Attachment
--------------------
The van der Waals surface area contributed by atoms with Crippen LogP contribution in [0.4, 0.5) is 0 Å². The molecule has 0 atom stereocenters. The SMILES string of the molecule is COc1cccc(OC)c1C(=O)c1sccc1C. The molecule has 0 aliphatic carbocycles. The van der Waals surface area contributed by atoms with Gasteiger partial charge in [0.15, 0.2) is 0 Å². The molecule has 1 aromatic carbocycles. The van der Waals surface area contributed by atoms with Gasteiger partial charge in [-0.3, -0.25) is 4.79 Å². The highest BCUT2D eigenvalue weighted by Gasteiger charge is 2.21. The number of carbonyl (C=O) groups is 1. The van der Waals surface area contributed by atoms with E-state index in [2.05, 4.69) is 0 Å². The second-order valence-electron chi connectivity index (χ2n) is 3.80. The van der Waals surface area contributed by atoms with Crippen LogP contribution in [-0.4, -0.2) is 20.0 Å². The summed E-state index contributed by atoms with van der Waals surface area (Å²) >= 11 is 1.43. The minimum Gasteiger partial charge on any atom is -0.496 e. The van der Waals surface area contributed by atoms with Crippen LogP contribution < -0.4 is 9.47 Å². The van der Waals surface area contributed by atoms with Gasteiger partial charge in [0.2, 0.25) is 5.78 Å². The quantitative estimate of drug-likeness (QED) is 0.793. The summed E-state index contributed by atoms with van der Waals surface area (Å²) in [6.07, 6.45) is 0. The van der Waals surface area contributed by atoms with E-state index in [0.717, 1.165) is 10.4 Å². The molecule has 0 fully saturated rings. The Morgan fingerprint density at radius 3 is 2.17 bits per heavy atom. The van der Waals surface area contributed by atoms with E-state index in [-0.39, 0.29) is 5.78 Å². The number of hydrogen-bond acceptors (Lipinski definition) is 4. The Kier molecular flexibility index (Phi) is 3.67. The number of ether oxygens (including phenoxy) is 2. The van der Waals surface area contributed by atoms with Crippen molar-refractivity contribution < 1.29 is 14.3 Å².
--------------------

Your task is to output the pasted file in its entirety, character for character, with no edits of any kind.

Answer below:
The van der Waals surface area contributed by atoms with Crippen LogP contribution in [0.4, 0.5) is 0 Å². The molecule has 0 atom stereocenters. The SMILES string of the molecule is COc1cccc(OC)c1C(=O)c1sccc1C. The molecule has 0 aliphatic carbocycles. The van der Waals surface area contributed by atoms with Gasteiger partial charge in [0.15, 0.2) is 0 Å². The molecule has 1 aromatic carbocycles. The van der Waals surface area contributed by atoms with Gasteiger partial charge in [-0.3, -0.25) is 4.79 Å². The highest BCUT2D eigenvalue weighted by Gasteiger charge is 2.21. The number of carbonyl (C=O) groups is 1. The van der Waals surface area contributed by atoms with E-state index in [2.05, 4.69) is 0 Å². The second-order valence-electron chi connectivity index (χ2n) is 3.80. The van der Waals surface area contributed by atoms with Crippen LogP contribution in [-0.4, -0.2) is 20.0 Å². The summed E-state index contributed by atoms with van der Waals surface area (Å²) >= 11 is 1.43. The minimum Gasteiger partial charge on any atom is -0.496 e. The van der Waals surface area contributed by atoms with Crippen LogP contribution < -0.4 is 9.47 Å². The van der Waals surface area contributed by atoms with Gasteiger partial charge in [0.2, 0.25) is 5.78 Å². The quantitative estimate of drug-likeness (QED) is 0.793. The summed E-state index contributed by atoms with van der Waals surface area (Å²) in [6.07, 6.45) is 0. The van der Waals surface area contributed by atoms with E-state index in [0.717, 1.165) is 10.4 Å². The molecule has 0 fully saturated rings. The Morgan fingerprint density at radius 3 is 2.17 bits per heavy atom. The van der Waals surface area contributed by atoms with E-state index in [-0.39, 0.29) is 5.78 Å². The number of hydrogen-bond acceptors (Lipinski definition) is 4. The Kier molecular flexibility index (Phi) is 3.67. The number of ether oxygens (including phenoxy) is 2. The van der Waals surface area contributed by atoms with Crippen molar-refractivity contribution < 1.29 is 14.3 Å².